The next big thing in detecting illegal drugs isn’t some fancy new technology or deploying more drug dogs.
Nope, reportedly law enforcement officials are looking into insects and specifically honeybees to help sniff out narcotics.
Researchers recently tested three insects, the grapevine moth, the hissing cockroach, and the Western honeybee, for their drug-sniffing skills in the Police Laboratory for Criminal Technology in Hesse, Germany.
In the end, the honeybees won because their antennae make great “biosensors,” enabling the bees to differentiate the smell of one substance from another better than the other insects.
Here is the explanation for potentially using honeybees in drug “stings”:
Recreational cannabis use was recently legalized in two US states and is decriminalized in many others. Therefore, a sniffer dog “alert” is no longer sufficient evidence to allow police searches without permission, a warrant, or additional probable cause. The retraining of sniffer dogs to ignore cannabis is difficult and time consuming. Trained insects have been proposed as alternative biosensors for illegal drugs because their antennae are the most sensitive natural organs discovered thus far for the detection of volatiles. Insects can be produced and reared inexpensively, and they can be conditioned rapidly to react to specific volatiles. The ability of insects to sense and learn odors varies from species to species. Therefore, protocols must be developed to screen different species for their suitability in drug-detection applications.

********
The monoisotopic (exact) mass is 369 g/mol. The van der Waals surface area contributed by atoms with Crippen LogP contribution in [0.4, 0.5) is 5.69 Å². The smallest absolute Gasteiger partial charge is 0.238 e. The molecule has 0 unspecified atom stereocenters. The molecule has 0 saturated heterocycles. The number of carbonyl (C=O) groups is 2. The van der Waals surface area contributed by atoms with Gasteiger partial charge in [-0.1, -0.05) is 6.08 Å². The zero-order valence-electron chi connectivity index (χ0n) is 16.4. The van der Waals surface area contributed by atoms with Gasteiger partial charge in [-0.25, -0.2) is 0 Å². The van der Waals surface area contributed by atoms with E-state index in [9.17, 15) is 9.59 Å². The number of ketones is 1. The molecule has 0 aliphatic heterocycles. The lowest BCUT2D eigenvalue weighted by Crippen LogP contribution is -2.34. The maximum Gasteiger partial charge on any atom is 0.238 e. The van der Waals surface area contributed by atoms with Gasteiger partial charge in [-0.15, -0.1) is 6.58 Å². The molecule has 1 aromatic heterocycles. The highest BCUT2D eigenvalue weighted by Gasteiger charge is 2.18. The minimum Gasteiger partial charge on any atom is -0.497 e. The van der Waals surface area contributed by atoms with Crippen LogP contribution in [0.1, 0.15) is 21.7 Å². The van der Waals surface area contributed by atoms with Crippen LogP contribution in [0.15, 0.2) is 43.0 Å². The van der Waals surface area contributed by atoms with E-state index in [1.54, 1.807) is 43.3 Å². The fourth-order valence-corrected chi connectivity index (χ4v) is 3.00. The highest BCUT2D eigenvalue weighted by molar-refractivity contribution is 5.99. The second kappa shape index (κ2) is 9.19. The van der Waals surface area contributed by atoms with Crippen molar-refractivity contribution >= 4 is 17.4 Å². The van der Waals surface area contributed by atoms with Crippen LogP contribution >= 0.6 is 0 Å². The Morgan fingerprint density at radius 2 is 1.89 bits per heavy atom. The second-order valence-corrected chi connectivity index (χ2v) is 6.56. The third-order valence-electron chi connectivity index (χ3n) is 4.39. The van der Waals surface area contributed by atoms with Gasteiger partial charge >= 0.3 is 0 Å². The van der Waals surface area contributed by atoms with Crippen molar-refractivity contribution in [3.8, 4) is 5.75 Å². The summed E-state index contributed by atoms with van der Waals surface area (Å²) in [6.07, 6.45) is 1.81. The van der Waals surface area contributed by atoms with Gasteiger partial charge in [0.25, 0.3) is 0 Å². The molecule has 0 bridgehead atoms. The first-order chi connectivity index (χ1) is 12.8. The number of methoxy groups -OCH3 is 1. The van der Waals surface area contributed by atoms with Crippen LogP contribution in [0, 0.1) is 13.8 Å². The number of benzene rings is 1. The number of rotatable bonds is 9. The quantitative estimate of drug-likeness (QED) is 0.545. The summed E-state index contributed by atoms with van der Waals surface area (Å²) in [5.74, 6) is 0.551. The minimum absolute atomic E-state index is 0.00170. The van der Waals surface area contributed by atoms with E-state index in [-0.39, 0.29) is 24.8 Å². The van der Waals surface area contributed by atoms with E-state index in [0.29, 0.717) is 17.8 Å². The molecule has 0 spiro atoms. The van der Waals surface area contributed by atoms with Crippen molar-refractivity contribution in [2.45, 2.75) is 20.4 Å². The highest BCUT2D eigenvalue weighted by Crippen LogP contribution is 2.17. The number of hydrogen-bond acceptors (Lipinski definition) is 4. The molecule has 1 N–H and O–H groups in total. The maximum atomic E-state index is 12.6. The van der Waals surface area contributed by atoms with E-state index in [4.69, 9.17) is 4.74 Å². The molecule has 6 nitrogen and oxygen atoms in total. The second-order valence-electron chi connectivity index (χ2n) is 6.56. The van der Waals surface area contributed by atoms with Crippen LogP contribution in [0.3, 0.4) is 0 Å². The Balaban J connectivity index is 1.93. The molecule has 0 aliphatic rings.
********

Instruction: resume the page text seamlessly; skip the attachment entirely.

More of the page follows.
Honeybees can be “conditioned rapidly” and can detect a myriad of different “volatiles,” or smells. At the end of the day, it might be a good idea in theory but due to their declining population in recent years, may be more food for thought than a viable option at the moment.